We needed to build a robust like Twilio and WebRTC which highly available video and audio calling solution for the client. This was to be placed in the accompanying iOS, Android and Web Application so that anyone could call an interpreter on the fly. Previously only “On-Location” interpretation sessions were being held, so this solution was proposed to have all time connectivity anywhere in the world.


Twilio is a third party API service that provides different communication solutions such as an Audio/Video API, Messaging service, SIP trunking among others. This was an obvious choice for our solution as we needed a service that would handle the codec and quality resolutions and leave us with a simple interface with which we could initiate and monitor calls.

Solution Implemented

The solution was designed to have three phases:

Phase 1:

In the first phase we added twilio SDK to our server side project which enabled us to authenticate with the said service. Since this was a VOIP call we had to handle everything from searching for a specific interpreter to call and handle all the events, which included people connecting in and out of the call and finally to end the call and bill the customer.

All the customer had to do was select the languages they spoke and needed interpretation   from, the rest was handled by our system. First we searched all the interpreters that spoke that language and were then pinged via push notifications (APNS or FCM). As soon as any interpreter answered the call we connected the two “Legs” of the call together.

After the server side of the code was completed we moved on to the client side in phase 2.

Phase 2:

After the server side code was completed we started implementation on the client side applications simultaneously. Twilio SDK was integrated into the iOS, Android and Web Application. As soon as a call was received the selected media was connected to the call. In case of an audio call the microphone and with video we had to connect the microphone and the camera as well as handle any hardware restrictions. The customer also had the option to add a third party into the call be it any other interpreter using our VOIP solution or a simple landline call over POTS.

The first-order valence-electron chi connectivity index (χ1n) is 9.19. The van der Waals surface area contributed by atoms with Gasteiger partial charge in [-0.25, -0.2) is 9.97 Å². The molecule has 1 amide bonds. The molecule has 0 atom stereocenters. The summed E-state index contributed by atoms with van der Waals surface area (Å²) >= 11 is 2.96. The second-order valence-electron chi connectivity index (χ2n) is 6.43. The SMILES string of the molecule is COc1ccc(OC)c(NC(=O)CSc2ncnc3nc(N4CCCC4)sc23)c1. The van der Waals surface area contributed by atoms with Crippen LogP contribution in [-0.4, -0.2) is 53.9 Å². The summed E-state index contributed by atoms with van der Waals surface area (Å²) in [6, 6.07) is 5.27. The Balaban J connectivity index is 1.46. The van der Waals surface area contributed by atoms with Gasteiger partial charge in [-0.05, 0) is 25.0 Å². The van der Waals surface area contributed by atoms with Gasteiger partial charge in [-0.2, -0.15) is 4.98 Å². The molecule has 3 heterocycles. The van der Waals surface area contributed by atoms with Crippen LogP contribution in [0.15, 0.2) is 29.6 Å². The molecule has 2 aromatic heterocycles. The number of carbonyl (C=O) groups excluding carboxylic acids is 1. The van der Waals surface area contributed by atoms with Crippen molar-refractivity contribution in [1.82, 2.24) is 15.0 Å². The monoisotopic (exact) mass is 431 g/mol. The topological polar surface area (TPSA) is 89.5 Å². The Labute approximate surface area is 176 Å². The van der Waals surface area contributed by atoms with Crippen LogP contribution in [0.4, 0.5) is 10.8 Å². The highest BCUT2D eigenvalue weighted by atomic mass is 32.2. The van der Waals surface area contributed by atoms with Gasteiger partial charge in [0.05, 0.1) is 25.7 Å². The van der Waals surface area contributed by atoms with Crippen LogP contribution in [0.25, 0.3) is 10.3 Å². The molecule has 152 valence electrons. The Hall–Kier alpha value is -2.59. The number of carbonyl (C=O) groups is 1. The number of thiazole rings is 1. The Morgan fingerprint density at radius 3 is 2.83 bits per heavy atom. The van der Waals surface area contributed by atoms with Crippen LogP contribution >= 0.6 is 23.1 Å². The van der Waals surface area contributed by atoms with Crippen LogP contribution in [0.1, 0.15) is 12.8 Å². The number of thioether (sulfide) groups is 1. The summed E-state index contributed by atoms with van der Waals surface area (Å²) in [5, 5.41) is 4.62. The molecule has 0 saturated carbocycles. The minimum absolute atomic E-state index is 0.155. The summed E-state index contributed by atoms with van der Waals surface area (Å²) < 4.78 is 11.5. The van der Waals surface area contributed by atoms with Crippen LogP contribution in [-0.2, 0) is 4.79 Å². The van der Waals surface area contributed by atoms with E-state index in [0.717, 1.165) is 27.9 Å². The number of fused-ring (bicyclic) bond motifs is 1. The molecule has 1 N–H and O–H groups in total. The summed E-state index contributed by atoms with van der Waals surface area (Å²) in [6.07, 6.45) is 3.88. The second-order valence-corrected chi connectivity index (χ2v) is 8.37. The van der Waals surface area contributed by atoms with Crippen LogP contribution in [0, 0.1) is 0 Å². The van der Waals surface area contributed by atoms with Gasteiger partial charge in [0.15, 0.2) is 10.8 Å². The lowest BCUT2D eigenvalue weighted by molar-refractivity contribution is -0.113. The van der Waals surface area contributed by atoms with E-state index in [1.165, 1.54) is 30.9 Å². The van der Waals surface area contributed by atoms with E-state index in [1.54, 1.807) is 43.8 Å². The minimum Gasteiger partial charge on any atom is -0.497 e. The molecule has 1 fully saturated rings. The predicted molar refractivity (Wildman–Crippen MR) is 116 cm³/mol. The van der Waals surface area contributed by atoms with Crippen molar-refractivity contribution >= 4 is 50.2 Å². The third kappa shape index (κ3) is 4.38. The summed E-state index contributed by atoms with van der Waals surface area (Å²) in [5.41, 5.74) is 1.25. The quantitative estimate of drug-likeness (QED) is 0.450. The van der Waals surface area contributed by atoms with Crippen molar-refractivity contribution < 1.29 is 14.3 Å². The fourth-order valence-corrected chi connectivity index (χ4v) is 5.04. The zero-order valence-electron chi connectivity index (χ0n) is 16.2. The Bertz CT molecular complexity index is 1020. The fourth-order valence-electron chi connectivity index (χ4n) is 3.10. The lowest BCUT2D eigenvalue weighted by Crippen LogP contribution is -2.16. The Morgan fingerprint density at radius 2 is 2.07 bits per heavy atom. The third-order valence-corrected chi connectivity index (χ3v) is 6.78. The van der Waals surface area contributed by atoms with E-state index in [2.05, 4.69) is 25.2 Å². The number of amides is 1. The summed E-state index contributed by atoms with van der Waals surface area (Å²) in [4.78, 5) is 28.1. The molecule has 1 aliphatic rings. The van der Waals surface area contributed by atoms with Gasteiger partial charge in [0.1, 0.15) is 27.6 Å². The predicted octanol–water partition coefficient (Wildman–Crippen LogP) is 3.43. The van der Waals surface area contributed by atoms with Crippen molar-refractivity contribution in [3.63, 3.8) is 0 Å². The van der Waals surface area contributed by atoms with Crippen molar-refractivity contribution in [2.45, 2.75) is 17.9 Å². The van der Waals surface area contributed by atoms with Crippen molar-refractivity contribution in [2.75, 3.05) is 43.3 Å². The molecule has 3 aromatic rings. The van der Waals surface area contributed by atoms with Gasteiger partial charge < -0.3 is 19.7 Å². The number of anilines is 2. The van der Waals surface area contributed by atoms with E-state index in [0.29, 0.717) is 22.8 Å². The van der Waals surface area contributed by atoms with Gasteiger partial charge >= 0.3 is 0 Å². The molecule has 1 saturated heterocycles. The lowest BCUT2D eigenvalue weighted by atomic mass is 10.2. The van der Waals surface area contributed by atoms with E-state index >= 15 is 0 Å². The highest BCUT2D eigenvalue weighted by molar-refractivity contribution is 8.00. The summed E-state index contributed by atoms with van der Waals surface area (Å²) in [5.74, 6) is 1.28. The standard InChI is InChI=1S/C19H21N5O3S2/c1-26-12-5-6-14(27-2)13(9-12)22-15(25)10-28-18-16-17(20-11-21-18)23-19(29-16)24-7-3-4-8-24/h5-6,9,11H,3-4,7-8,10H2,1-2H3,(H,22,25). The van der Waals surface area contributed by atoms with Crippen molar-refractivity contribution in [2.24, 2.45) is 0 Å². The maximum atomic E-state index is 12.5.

Phase 3:

The last phase was attributed to billing and processing of the ended call. Once the call was over the customer was billed at a predefined rate depending on the interpreter and the language selected. The interpreter’s earnings were also transferred to them following the call.


The result was a simple yet very effective two-to-three way communication solution that helped customers reach an interpreter instantly. We bridged the gap between different cultures and languages with a simple push of a button. This was particularly useful in cases of emergency when communication became a hurdle such as at a hospital or police case.

Code To Initiate Call:

try {
    $call = $this->client->calls->create(
            'url' => secure_url('webhook/twilio/xml/add_client', [$callTrackingId]),
} catch (\Exception $ex) {
    $this->response->say('Something went wrong, Sorry about that. Please try again later.');
    return $this->response;

Adding A Third Party in the Ongoing call:

try {
    $call = $this->client->calls->create(
            'url' => secure_url('webhook/twilio/xml/add_phone', [$roomName]),
            'method' => 'POST',
            'timeout' => 60,
            'statusCallbackMethod' => 'POST',
            'statusCallback' => secure_url('webhook/twilio/call_progress_events'),
            'statusCallbackEvent' => [
                'initiated', 'ringing', 'answered', 'completed',
            ], ]
} catch (\Exception $ex) {
    throw new \App\Exceptions\Exception("The number $to is not a valid phone number.");
return $call->sid;

Ending The Call:

try {
        $call = $this->client->calls($sid)->update([
            'status' => 'completed',
    } catch (\Exception $ex) {
        throw new \App\Exceptions\Exception('Something went wrong. Please try again later.');
    return $call;


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